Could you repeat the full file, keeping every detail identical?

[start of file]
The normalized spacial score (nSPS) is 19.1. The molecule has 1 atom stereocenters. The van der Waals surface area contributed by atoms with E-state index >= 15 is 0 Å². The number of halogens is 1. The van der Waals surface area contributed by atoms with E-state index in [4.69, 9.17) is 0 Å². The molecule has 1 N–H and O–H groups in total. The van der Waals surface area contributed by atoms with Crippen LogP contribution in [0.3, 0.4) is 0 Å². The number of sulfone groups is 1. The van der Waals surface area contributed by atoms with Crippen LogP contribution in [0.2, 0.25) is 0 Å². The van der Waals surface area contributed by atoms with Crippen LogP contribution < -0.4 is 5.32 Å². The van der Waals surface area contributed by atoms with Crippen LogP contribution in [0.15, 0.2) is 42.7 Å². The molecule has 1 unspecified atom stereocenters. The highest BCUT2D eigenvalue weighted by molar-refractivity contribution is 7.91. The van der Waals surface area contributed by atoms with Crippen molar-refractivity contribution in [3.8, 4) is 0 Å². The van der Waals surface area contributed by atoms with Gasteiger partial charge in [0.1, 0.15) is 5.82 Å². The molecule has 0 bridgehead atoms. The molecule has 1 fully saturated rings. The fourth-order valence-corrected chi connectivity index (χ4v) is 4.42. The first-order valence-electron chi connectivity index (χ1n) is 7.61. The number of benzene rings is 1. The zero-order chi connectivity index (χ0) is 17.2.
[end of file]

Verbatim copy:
The normalized spacial score (nSPS) is 19.1. The molecule has 1 atom stereocenters. The van der Waals surface area contributed by atoms with E-state index >= 15 is 0 Å². The number of halogens is 1. The van der Waals surface area contributed by atoms with E-state index in [4.69, 9.17) is 0 Å². The molecule has 1 N–H and O–H groups in total. The van der Waals surface area contributed by atoms with Crippen LogP contribution in [0.3, 0.4) is 0 Å². The number of sulfone groups is 1. The van der Waals surface area contributed by atoms with Crippen LogP contribution in [0.2, 0.25) is 0 Å². The van der Waals surface area contributed by atoms with Crippen LogP contribution < -0.4 is 5.32 Å². The van der Waals surface area contributed by atoms with Crippen LogP contribution in [0.15, 0.2) is 42.7 Å². The molecule has 1 unspecified atom stereocenters. The highest BCUT2D eigenvalue weighted by molar-refractivity contribution is 7.91. The van der Waals surface area contributed by atoms with Crippen molar-refractivity contribution in [3.8, 4) is 0 Å². The van der Waals surface area contributed by atoms with Gasteiger partial charge in [0.1, 0.15) is 5.82 Å². The molecule has 0 bridgehead atoms. The molecule has 1 fully saturated rings. The fourth-order valence-corrected chi connectivity index (χ4v) is 4.42. The first-order valence-electron chi connectivity index (χ1n) is 7.61. The number of benzene rings is 1. The zero-order chi connectivity index (χ0) is 17.2.